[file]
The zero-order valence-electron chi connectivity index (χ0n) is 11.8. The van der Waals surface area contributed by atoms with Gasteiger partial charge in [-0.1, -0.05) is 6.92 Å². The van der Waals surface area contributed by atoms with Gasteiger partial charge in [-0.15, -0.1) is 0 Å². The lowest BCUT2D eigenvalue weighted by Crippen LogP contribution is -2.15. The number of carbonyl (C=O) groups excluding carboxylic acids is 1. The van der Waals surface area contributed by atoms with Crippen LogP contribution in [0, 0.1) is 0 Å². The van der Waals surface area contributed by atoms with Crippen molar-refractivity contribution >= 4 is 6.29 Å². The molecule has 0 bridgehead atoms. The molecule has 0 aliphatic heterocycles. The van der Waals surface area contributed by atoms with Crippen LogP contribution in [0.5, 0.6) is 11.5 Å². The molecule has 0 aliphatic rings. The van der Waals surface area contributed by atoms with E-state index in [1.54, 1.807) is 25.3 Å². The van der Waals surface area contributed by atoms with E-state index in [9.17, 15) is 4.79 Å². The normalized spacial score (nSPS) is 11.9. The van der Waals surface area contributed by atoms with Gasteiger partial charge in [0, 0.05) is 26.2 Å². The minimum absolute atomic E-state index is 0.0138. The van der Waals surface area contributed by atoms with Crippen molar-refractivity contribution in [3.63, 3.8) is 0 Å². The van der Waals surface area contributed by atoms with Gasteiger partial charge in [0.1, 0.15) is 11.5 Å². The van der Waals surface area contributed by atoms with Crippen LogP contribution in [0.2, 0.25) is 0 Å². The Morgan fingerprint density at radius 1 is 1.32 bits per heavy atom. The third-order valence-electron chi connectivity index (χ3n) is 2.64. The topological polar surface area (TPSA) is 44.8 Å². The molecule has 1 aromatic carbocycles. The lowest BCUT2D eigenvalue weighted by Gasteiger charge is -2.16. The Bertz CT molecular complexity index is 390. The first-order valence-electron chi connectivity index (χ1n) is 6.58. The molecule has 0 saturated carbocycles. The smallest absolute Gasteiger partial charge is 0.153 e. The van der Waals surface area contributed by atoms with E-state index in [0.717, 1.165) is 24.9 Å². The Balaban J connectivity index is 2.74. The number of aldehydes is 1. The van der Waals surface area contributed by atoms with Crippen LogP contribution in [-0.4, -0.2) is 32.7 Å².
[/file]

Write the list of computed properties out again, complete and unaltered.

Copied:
The zero-order valence-electron chi connectivity index (χ0n) is 11.8. The van der Waals surface area contributed by atoms with Gasteiger partial charge in [-0.1, -0.05) is 6.92 Å². The van der Waals surface area contributed by atoms with Gasteiger partial charge in [-0.15, -0.1) is 0 Å². The lowest BCUT2D eigenvalue weighted by Crippen LogP contribution is -2.15. The number of carbonyl (C=O) groups excluding carboxylic acids is 1. The van der Waals surface area contributed by atoms with Crippen LogP contribution in [0, 0.1) is 0 Å². The van der Waals surface area contributed by atoms with Crippen molar-refractivity contribution >= 4 is 6.29 Å². The molecule has 0 bridgehead atoms. The molecule has 0 aliphatic heterocycles. The van der Waals surface area contributed by atoms with Crippen LogP contribution in [0.5, 0.6) is 11.5 Å². The molecule has 0 aliphatic rings. The van der Waals surface area contributed by atoms with E-state index in [1.54, 1.807) is 25.3 Å². The van der Waals surface area contributed by atoms with E-state index in [9.17, 15) is 4.79 Å². The normalized spacial score (nSPS) is 11.9. The van der Waals surface area contributed by atoms with Gasteiger partial charge in [0, 0.05) is 26.2 Å². The minimum absolute atomic E-state index is 0.0138. The van der Waals surface area contributed by atoms with Crippen molar-refractivity contribution in [3.63, 3.8) is 0 Å². The van der Waals surface area contributed by atoms with Gasteiger partial charge in [0.1, 0.15) is 11.5 Å². The van der Waals surface area contributed by atoms with Crippen LogP contribution in [0.2, 0.25) is 0 Å². The Morgan fingerprint density at radius 1 is 1.32 bits per heavy atom. The third-order valence-electron chi connectivity index (χ3n) is 2.64. The topological polar surface area (TPSA) is 44.8 Å². The molecule has 1 aromatic carbocycles. The lowest BCUT2D eigenvalue weighted by Gasteiger charge is -2.16. The Bertz CT molecular complexity index is 390. The first-order valence-electron chi connectivity index (χ1n) is 6.58. The molecule has 0 saturated carbocycles. The smallest absolute Gasteiger partial charge is 0.153 e. The van der Waals surface area contributed by atoms with E-state index in [0.717, 1.165) is 24.9 Å². The Balaban J connectivity index is 2.74. The number of aldehydes is 1. The van der Waals surface area contributed by atoms with Crippen LogP contribution in [-0.4, -0.2) is 32.7 Å².